As the world watches in anticipation, central banks are quietly working behind the scenes on the design of their digital currencies. These currencies hold the key to unlocking a future that could be either a utopia or a dystopia.
But as authorities downplay what is happening, the question remains: Will they pave the way for a future where technology empowers citizens, or will they set the stage for a world where they track and monitor our every move? The fate of our digital future hangs in the balance.
What are Central Bank Digital Currencies?
CBDCs, or Central Bank Digital Currencies, are a new form of digital money that is issued by the central bank rather than private institutions like banks. CBDCs are also interchangeable with cash and can coexist with it.
European Central Bank (ECB) Goes “full steam ahead” with their CBDC
The digital Euro aims to keep pace with technology to meet market needs. It will have features such as programmability, controls on money exchange, different interest rates, and transaction limits during crises. Additionally, users will have a maximum amount that they can hold without additional cost. This will not, in any way, promote financial freedom.
For instance, Fabio Panetta, a Member of the Executive Board of the ECB suggests a maximum of 3,000-4,000 Euros per person without restrictive measures such as negative interest rates will be the standard allowance.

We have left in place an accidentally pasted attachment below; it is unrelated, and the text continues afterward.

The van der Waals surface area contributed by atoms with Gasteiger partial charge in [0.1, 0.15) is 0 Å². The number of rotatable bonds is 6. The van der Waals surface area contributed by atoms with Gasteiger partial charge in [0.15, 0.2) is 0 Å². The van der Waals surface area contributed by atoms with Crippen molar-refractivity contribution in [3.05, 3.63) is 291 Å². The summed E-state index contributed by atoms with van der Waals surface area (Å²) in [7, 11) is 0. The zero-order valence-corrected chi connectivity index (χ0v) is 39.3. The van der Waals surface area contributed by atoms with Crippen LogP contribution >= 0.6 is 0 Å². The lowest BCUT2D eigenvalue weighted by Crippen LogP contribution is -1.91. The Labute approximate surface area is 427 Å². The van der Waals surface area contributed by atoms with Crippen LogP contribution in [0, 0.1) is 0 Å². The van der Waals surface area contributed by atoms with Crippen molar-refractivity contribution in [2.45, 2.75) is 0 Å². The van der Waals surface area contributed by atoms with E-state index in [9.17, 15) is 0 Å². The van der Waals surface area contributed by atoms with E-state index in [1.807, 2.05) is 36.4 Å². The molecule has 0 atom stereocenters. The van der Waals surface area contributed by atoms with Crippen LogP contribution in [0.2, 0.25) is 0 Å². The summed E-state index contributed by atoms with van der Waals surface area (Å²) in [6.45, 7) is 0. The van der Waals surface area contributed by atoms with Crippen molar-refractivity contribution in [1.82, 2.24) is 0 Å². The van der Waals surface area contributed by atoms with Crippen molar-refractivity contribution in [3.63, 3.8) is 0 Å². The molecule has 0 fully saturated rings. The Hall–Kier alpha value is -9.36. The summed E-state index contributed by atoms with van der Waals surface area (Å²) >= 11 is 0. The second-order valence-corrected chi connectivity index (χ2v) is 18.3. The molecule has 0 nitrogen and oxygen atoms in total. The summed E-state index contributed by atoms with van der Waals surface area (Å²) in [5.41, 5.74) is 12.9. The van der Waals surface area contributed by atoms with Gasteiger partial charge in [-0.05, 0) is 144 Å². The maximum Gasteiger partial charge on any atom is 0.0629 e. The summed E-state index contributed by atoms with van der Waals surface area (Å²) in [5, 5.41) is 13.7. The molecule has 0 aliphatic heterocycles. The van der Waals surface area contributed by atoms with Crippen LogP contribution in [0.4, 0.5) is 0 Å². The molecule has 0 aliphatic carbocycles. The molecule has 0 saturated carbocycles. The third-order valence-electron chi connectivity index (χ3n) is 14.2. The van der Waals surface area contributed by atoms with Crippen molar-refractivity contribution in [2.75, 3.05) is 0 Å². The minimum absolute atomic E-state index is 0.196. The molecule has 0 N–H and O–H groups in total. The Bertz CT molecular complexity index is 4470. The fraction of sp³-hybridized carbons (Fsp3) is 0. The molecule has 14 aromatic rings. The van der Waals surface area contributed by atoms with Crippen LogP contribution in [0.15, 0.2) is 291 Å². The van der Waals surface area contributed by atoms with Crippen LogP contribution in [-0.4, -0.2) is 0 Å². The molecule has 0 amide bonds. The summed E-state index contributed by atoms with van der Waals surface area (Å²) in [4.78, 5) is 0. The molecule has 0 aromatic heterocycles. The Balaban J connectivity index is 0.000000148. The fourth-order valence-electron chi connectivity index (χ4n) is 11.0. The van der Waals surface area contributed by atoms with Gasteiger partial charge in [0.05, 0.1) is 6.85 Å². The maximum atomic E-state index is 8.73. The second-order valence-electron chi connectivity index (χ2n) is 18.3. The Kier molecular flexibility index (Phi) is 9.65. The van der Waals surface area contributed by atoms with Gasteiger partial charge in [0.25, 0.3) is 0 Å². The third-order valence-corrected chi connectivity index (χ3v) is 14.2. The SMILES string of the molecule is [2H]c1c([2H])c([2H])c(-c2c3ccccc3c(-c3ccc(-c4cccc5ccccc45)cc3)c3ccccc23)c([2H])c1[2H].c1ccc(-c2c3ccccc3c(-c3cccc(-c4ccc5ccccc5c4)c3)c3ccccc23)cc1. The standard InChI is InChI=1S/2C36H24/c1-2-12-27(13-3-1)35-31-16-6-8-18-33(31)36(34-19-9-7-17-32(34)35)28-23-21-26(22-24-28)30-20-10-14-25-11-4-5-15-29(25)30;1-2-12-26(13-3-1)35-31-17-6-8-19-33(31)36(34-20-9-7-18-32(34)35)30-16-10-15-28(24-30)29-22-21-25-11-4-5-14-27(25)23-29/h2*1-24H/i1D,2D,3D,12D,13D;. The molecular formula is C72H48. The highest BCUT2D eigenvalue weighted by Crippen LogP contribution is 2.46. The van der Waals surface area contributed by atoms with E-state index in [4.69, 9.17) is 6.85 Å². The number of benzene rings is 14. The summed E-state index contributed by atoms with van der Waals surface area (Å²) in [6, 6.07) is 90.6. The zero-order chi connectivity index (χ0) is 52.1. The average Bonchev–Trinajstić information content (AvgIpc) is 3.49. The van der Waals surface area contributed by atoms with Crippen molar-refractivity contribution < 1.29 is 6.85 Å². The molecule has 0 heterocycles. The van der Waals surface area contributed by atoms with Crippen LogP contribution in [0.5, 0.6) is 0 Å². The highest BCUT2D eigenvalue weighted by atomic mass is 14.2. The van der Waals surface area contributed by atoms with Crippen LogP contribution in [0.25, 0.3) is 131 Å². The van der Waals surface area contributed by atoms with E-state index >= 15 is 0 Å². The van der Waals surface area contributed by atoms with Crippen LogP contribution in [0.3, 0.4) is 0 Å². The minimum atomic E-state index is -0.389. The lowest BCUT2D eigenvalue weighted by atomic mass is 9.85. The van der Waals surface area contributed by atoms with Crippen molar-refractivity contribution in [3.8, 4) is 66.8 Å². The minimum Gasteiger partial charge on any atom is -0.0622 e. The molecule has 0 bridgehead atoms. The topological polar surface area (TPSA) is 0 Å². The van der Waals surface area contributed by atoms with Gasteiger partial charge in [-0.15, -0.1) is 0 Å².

The ECB is creating both token and account-based systems for the digital Euro. The token system is less preferred as it takes away control from the ECB, while the account-based system is similar to the current banking system and is the preferred option of the ECB.
Financial service providers are already working on this system. Additionally, an EU-wide digital ID is also undergoing development alongside the digital Euro to facilitate transactions and other services under the eIDAS regulation.
On December 7, 2022, the ECB released a package (including letters that confirm the design choices) for financial intermediaries to begin building applications for the digital Euro.
Here are some of the conclusions drawn from the annex of the article:
- The digital Euro system will have intermediaries handle client interactions and the ECB will settle all transactions.
- The ECB will have the ultimate authority in approving or rejecting payments by responding with “SETTLED” or “FAILED” to every payment request.
- A permanent record of all transactions will always exist on the CBDC blockchain, disguised as ‘safeguarding privacy, and the ECB will use it to monitor an track your every move.
In conclusion, the move to digital payments reduces privacy and the ECB’s design for the digital Euro will allow the Eurosystem to view a minimum amount of transaction data. Privacy is okay for some low-value payments and offline transactions, but high-value transactions will still be subject to standard controls.